Guidance for those who provide unpaid care to friends or family

Department of Health and Social Care

Information and advice for people who are caring, unpaid, for friends or family during the coronavirus outbreak. It builds on other guidance published by the Government, including Stay at home guidance and guidance on social distancing for everyone in the UK and protecting older people and vulnerable adults. [First published 8 April 2020; last updated 13 August 2020]

Last updated on hub: 29 April 2020

End of life care: support during the COVID-19 pandemic

Skills for Care

During the COVID-19 (coronavirus) pandemic, more than ever, people working in health and social care who may not specialists in this area are finding themselves working with people who are dying, or whose condition is deteriorating rapidly. From adapting care to meet people’s changing needs to effectively managing their comfort, good services will prioritise a dignified death that draws on expertise available from within and outside of the service. This resource summarises key points to note and includes useful links to supporting resources for further information. It draws on two Skills for Care publications the 'Good and outstanding care guide and the updated 'End of life care - common core principles.'

Last updated on hub: 29 April 2020

Home Office preparedness for Covid-19 (Coronavirus): domestic abuse and risks of harm within the home: second report of session 2019-21

Parliament. House of Commons. Home Affairs Committee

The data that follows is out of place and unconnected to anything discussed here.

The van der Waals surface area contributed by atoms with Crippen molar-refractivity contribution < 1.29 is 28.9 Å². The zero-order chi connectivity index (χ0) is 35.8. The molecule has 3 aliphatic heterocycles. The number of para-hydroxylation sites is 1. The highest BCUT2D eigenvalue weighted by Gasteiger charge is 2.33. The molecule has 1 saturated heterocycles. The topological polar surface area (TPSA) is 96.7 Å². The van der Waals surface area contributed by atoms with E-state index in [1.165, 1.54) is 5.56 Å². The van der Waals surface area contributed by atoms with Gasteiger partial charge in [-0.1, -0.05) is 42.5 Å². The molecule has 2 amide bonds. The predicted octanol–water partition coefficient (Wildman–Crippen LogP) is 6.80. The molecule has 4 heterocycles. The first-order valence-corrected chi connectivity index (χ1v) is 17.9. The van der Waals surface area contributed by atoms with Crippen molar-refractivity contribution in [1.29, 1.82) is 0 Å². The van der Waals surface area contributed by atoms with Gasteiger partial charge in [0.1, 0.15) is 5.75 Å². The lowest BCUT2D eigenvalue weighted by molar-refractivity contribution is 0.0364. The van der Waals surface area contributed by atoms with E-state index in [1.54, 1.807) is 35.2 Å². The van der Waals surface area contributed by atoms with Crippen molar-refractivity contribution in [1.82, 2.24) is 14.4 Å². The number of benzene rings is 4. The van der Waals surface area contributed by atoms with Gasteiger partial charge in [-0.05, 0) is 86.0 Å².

A report of a brief inquiry by the Home Affairs Committee into the risk of domestic abuse and child abuse within the home during the Covid-19 pandemic. Evidence suggests that contacts to domestic abuse helplines have increased during the coronavirus pandemic, with incidents becoming more complex and serious, with higher levels of physical violence and coercive control. The inquiry calls for a wider cross-Government strategy to tackle domestic abuse during the Covid-19 pandemic. It recommends any national action plan should include access to information and support, outreach and prevention, funding for support services including specialist and Black and Minority Ethnic services, housing support and refuge accommodation, and a criminal justice response. In addition to the national strategy, local authorities should also produce local action plans as part of their emergency Covid-19 planning. The Committee also recommend that the Government provide an emergency funding package for support services for domestic abuse and vulnerable children.